• Build configuration files (in Angular’s case we would probably use environment files for this). We can set the switch to on/off at build time and our deployed app will reflect this. The downside to this approach is that it not super flexible, as you can’t switch the feature on/off at run-time. If you have a slick and speedy build pipeline, you can still turn off features in subsequent builds quickly and easily if there are any problems with them. It is also a pretty light weight solution, it just costs you a tiny bit of configuration. You can also have builds for different contexts, for example you could disable all experimental features in production, and turn them on for QA or something similar (not saying this is a good idea, just an example of the level of control this can give you).

  • A server. We can delegate the responsibility for setting feature flags to a backend service. If you have more complex requirements, for example only showing features to a specific subset of users via traffic splitting etc. this might be worth looking into as the complex logic/management portal for this sort of granular control can be moved out of the frontend. In our kitten generator case we would query an endpoint like GET /kittenGeneratorEnabled to figure out whether to show the user the feature. If the features are potentially insecure and you want to make sure they are only viewed by people you trust, rather than nasty malicious types, then you could make users authenticate and control access to the features via the backend too. The main downside of this is that it is pretty heavy weight, and requires more communication between any frontend and backend developers.

  • Browser storage. Cookies, local storage, session storage etc. can be used to keep the state and can then very easily be queried in your frontend code to see whether to allow access to features or not. In the case of the server example above, you could have the endpoint set and unset cookies, then have your app read these cookies. These browser storage items can also be set and unset via the browser address bar with query parameters. This has the advantage that you can send people links with certain flags enabled/disabled for demos/testing, rather than having them manually mess around with browser storage. These links will also work equally well on mobile devices, where setting custom cookies etc. is much harder.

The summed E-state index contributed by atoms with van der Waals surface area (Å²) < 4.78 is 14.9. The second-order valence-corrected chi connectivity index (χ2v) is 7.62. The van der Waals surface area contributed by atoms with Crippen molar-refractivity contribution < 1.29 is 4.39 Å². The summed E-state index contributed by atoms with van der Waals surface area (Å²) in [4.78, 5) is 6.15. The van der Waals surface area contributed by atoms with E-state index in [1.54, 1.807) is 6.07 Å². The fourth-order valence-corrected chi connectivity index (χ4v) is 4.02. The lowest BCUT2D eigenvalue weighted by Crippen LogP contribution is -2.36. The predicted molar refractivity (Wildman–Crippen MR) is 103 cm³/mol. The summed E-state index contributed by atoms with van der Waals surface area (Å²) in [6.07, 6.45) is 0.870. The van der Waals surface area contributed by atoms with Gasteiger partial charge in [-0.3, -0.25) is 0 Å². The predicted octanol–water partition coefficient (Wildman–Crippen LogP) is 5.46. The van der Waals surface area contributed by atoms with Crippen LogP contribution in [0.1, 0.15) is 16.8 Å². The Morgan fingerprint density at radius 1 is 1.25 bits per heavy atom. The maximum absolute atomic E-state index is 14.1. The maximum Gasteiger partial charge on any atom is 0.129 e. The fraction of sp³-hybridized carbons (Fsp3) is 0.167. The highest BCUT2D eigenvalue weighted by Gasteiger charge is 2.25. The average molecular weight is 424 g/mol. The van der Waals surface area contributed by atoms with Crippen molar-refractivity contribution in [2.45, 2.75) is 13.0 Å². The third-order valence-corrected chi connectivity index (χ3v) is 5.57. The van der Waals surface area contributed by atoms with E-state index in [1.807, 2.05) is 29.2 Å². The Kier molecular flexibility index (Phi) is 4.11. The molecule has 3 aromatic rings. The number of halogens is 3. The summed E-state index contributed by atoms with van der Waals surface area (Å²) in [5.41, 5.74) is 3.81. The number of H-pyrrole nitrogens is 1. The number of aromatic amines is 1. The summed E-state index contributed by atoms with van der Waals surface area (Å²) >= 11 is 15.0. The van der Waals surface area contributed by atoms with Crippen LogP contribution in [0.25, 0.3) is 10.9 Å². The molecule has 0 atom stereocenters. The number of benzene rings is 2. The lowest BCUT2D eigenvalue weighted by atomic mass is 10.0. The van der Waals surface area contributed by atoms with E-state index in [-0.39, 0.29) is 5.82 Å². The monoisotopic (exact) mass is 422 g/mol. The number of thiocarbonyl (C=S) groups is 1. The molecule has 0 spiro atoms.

Obviously you can, and probably should use a combination of the above approaches to meet your needs.

How to control access to features

Most features in a modern web application will be routed. In our case there would probably be a /kitten-generator route in the frontend.

If this is the case then the simplest way to control access to the feature in Angular is to use a conditional route guard.

Other features/functionality can be controlled with simple if/else statements (as in if(featureEnabled){ do a thing }).

Basically this stuff shouldn’t be complex in a well architected application. If your application consists of one app.component.ts with thousands of lines of code in it, then you will have a more difficult time. In that case feature flags are probably the least of your problems!

Generally though, you will be able to switch a feature off by simply blocking the route with a route guard.

What would a route guard for something like that look like?


Let’s say we have decided to use the browser’s local storage to set individual feature flag state (in our case the kitten-generator-enabled flag).

We have also decided to add an additional safety value in our Angular environment file called featureFlags which when set to true will allow access to any experimental features if the correct local storage value is set, and when set to false, will not allow access to any experimental features, even if the user has the correct local storage value set. This means that if we are being super paranoid we can have builds for production which do not expose any experimental or half finished features.

import { Injectable } from '@angular/core';
import {
} from '@angular/router';
import { environment } from '../../environments/environment';

  providedIn: 'root',
export class FeatureRouteGuardService implements CanActivate {
  constructor(public router: Router) {}
    route: ActivatedRouteSnapshot,
    state: RouterStateSnapshot,
  ): boolean {
    if (!environment.featureFlags) {
      this.router.navigateByUrl( || '/');
      return false;